But these obsessions, or tropes, or authorial tics might also be MacGuffins. Oh, sure, they're important--we pay attention to them because they do indeed offer up the expansive range of Ideas a writer like DeLillo has mapped for the last almost 40 years. But we don't watch Hitchcock just to figure out the meaning of the blonde, the dangerous influence of women, the melodramas of manhood in peril. Hitchcock mines these obsessions but the enjoyment (and appreciation) of his films doesn't reduce to our delight in what happens. We're keen to see how a great artist continually, vigorously re-opens the problems of seeing the world; those obsessions simply got him or her going, and likewise serve as prods, not the end-products, for our engagement.
(A digressive note: compare this artist whose obsessive return to certain tropes each time rejuvenates the nature of obsession, regardless of its object, with the artist whose obsessive return simply fetishizes those tropes. Brian DePalma, say, instead of Hitchcock. For me, DeLillo is a lot more Hitchcock than DePalma.)
Further, DeLillo's been mining these obsessions for so long that I think he's actually finding new areas, and new arias, of suggestive meaning and resonance in this stuff. Sure, his work has always been doggedly concerned with the way language might distract or attract our attention to the Real. But the last few novels (Body Artist
, Falling Man
, and this new Omega
), even as they revisit a kind of arch postmodern watching-ourselves-watch, seem keen to strip away detail and dialogue and even syllables... I recall reading Falling Man
, structured so that it constantly flipped around in time and between a variety of characters, and often feeling lost--DeLillo kept relying on vague pronouns (he, she, this, that) and it'd take me paragraphs to situate myself in place. Despite the occasional outgassing of strange portentous phrases and sentences, I think what I obsessively focus on is the way DD takes innocuous, empty little nouns and pronouns, a lot of commas and flat periods, and suddenly I'm grappling not so much with what they mean as with what they sound like, even how they look:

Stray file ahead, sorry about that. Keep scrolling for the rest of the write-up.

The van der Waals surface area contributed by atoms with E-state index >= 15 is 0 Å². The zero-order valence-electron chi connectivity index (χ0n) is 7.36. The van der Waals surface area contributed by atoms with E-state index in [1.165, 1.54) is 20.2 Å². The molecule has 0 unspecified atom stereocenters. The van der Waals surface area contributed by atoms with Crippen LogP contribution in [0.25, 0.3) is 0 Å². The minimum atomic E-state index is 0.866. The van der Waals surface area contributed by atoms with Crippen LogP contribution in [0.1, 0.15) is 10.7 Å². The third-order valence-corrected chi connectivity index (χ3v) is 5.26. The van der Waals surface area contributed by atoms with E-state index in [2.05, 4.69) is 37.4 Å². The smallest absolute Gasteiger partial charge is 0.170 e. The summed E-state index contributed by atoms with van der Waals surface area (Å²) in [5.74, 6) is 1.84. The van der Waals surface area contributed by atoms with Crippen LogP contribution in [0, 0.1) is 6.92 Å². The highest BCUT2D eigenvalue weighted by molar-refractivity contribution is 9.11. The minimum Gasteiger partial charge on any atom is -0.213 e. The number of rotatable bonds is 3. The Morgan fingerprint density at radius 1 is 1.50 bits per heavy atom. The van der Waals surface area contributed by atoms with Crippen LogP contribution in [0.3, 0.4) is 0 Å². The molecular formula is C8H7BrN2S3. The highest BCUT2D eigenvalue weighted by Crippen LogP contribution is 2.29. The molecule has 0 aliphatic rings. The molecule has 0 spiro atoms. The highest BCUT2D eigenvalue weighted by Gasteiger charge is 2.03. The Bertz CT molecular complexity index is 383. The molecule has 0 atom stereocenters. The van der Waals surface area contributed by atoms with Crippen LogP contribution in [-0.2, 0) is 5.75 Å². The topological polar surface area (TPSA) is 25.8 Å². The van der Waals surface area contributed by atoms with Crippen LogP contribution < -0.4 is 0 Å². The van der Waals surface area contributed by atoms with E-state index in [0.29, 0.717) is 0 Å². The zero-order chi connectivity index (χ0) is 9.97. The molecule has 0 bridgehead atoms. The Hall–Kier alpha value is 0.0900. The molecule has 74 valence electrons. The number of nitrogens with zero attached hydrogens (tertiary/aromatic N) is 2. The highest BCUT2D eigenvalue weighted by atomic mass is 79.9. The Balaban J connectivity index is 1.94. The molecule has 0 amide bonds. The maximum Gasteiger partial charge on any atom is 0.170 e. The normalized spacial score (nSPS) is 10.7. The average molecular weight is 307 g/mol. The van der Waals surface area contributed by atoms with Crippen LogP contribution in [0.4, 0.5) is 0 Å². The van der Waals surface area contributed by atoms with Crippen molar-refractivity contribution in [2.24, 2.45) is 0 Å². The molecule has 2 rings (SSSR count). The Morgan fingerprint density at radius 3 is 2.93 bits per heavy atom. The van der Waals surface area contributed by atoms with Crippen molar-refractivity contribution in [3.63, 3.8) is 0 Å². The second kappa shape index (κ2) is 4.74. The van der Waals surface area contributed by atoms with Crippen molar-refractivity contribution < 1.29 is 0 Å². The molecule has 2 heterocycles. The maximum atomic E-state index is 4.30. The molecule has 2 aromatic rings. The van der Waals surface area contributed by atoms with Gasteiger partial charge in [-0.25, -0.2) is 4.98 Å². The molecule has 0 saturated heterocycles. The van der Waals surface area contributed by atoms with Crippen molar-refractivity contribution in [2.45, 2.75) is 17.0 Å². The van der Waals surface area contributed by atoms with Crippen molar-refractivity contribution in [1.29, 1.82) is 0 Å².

"At night the rooms were clocks. The stillness was nearly complete, bare walls, plank floors, time here and out there, on the high trails, every passing minute a function of our waiting. I was drinking, he was not."
"A moment, a thought, here and gone, each of us, on a street somewhere, and this is everything. I wondered what he meant by everything. It's what we call self, the true life, he said, the essential being. It's self in the soft wallow of what it knows, and what it knows is that it will not live forever."
"I'd never felt a stillness such as this, never such enveloping nothing. But such nothing that was
, that spun around me, or she did, Jessica, warm to the touch."
I could go on. I don't just read through DeLillo, trying to get to themes and plot and purpose; I don't parse sentences, like those above, for Deep themes, 'cause if or when I did they'd become dull, portentous, parodic. But slow 'em down, see the frame by frame motion--don't just read the sentences, don't even just hear the strange gorgeous melody of his rhythms and the assonant echoes which make reading DeLillo aloud a kind of pure auditory pleasure. See them. See those sentences. I have found, of late, that I read his books and get swept up in the problem of reading, of tracking words to world, but even past that simply to the sense of getting lost in language itself, a pure language without any concern for what it's referencing. It's dazzling.